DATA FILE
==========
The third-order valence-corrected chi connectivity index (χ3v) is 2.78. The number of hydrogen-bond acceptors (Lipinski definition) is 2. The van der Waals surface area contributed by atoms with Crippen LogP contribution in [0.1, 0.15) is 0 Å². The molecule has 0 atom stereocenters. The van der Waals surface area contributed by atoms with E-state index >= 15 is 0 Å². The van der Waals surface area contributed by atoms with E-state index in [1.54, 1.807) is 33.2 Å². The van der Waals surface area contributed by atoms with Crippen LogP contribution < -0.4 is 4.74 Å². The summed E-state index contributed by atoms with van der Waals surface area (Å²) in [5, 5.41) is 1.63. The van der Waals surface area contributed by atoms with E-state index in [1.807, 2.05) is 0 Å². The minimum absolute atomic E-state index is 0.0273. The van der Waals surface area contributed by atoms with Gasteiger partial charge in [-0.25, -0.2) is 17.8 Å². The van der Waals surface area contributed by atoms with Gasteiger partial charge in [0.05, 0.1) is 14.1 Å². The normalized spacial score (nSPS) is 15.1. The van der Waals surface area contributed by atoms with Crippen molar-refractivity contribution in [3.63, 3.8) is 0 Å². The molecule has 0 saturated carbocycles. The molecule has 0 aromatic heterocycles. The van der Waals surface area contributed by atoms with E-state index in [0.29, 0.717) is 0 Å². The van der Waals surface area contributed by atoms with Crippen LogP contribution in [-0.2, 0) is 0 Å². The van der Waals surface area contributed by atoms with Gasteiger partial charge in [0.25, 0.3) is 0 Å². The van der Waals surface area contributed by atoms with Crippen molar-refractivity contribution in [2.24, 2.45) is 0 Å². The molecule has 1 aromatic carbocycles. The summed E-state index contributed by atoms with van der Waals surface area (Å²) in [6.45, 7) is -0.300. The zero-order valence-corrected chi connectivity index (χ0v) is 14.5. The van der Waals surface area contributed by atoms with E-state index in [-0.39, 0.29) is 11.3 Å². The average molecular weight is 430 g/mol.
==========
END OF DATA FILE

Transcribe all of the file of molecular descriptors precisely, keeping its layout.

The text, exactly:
The third-order valence-corrected chi connectivity index (χ3v) is 2.78. The number of hydrogen-bond acceptors (Lipinski definition) is 2. The van der Waals surface area contributed by atoms with Crippen LogP contribution in [0.1, 0.15) is 0 Å². The molecule has 0 atom stereocenters. The van der Waals surface area contributed by atoms with E-state index >= 15 is 0 Å². The van der Waals surface area contributed by atoms with E-state index in [1.54, 1.807) is 33.2 Å². The van der Waals surface area contributed by atoms with Crippen LogP contribution < -0.4 is 4.74 Å². The summed E-state index contributed by atoms with van der Waals surface area (Å²) in [5, 5.41) is 1.63. The van der Waals surface area contributed by atoms with E-state index in [1.807, 2.05) is 0 Å². The minimum absolute atomic E-state index is 0.0273. The van der Waals surface area contributed by atoms with Gasteiger partial charge in [-0.25, -0.2) is 17.8 Å². The van der Waals surface area contributed by atoms with Gasteiger partial charge in [0.05, 0.1) is 14.1 Å². The normalized spacial score (nSPS) is 15.1. The van der Waals surface area contributed by atoms with Crippen molar-refractivity contribution in [3.63, 3.8) is 0 Å². The molecule has 0 saturated carbocycles. The molecule has 0 aromatic heterocycles. The van der Waals surface area contributed by atoms with E-state index in [0.29, 0.717) is 0 Å². The van der Waals surface area contributed by atoms with Crippen LogP contribution in [-0.2, 0) is 0 Å². The van der Waals surface area contributed by atoms with Gasteiger partial charge in [0.25, 0.3) is 0 Å². The van der Waals surface area contributed by atoms with Crippen molar-refractivity contribution in [2.24, 2.45) is 0 Å². The molecule has 1 aromatic carbocycles. The summed E-state index contributed by atoms with van der Waals surface area (Å²) in [6.45, 7) is -0.300. The zero-order valence-corrected chi connectivity index (χ0v) is 14.5. The van der Waals surface area contributed by atoms with E-state index in [-0.39, 0.29) is 11.3 Å². The average molecular weight is 430 g/mol.